Should Sri Lanka have lower taxes or more government?

Aug 19, 2008 (LBO) – “One out of five people between 18 and 60 works for the government. One out of 20 Sri Lankans works for the government. To serve 20 people we have one government servant. We have increased their salaries and strengthened government in order to serve you.”

This is a translated excerpt of a speech by President Mahinda Rajapaksa as reported in the Lankadeepa, Jan 22, 2008, p. 5 (The speech was made before the Provincial Council Elections, so actual numbers may be higher now)
Newspaper columns are required to contain references to conversations with taxi drivers. I mentioned a Hawai’ian taxi driver in my very first column in February 2005, but have since been neglectful of this long-standing journalistic tradition. This makes amends.

So, a taxi driver told me that the JHU had slapped another tax on mobile charges. I said yes, for every 100 rupees you spend on the phone, you’ll now be giving the government a little over 31 rupees on top as taxes from now.

He said, this is to make the President happy and to pay for SAARC expenses. I said, maybe, but the government has lots of continuing expenses; SAARC was just a one-time deal.

But this is crazy, he said, why are they taxing my mobile which I need to make a living (I had just called him to arrange the airport drop)? I said, but the government needs money to meet its expenses.

I said the people of this country deserve these taxes, because they oppose the shrinking of government. Somebody has to pay the bills. Government must get money from somewhere. You can’t have both your ravula and your kanda, I said.

Ah, he agreed, the UNP didn’t give one government job and see what happened to them, they got booted out in 2004.

I said, yes, the mobile taxes at that time were quite a bit lower. The 15 percent value added tax plus the social responsibility levy of 1.5 percent. In 2003 they started this nasty habit of mobile-specific taxes with a 2.5 percent levy (thinking it would get too complicated, I didn’t tell him that this levy was placed in lieu of an importation tax that was leading to a lot of smuggling of handsets). That amounted to 20.40 rupees, roughly two thirds of the present tax burden. With 8 million mobile customers paying 10 rupees more for every hundred rupees of use, that’s quite a bit of loose change, I said.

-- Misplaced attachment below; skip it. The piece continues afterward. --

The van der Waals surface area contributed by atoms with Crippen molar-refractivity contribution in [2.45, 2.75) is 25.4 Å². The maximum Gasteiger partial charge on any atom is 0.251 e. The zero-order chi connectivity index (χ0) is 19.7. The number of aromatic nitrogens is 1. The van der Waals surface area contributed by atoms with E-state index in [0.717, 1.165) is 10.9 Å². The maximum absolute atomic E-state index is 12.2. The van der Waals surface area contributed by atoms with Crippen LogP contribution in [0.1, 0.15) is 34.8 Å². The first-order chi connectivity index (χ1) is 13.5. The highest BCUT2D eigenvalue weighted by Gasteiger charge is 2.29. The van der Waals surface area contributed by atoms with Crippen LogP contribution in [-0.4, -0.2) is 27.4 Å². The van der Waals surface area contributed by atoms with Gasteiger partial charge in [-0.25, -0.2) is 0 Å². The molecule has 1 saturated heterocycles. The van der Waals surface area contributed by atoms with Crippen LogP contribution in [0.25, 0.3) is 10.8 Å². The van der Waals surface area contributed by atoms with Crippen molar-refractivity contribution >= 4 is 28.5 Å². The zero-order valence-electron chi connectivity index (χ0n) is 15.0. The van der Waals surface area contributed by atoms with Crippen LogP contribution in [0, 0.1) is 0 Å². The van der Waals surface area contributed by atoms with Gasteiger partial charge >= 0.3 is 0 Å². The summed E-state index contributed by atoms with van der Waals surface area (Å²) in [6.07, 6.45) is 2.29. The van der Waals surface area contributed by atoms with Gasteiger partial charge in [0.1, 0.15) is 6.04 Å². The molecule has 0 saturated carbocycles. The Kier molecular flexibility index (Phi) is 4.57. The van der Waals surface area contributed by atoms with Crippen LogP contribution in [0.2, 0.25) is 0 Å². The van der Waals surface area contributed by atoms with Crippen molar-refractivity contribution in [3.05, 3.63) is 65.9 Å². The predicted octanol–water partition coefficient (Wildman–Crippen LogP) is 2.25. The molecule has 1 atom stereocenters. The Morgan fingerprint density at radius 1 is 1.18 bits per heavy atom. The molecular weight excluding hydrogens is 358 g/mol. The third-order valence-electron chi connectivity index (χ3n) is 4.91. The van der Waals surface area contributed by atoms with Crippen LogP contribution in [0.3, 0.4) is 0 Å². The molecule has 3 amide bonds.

Ah, he said, this Professor Pieris was the man responsible for the VAT and all this, wasn’t he? Again, I said but the government has lots of expenses like maintaining this road we’re on and paying compensation to contractors for the highway on the left that wasn’t completed.

The VAT contributes 33 per cent of total government revenues, I said. I personally think it is very good compared to what existed before, if only we can prevent leakage. And Professor Pieris didn’t work up the mobile subscriber levy; the credit for that has to go to Mr Bandula Gunawardene.

Unhappy with this egregious violation of the principle of collective responsibility of the Cabinet, I tried a distraction. I pointed out that mobile prices had come down considerably since 2004.

I said you can call the US for 10 rupees and there are special packages to call cheaply to the Gulf. A minute of mobile calling at peak used to cost 11 rupees, I said; now it costs about half depending on the package. Calling at peak times now costs even less than calling at off-peak, which is very weird, I said. And all this with a devalued rupee.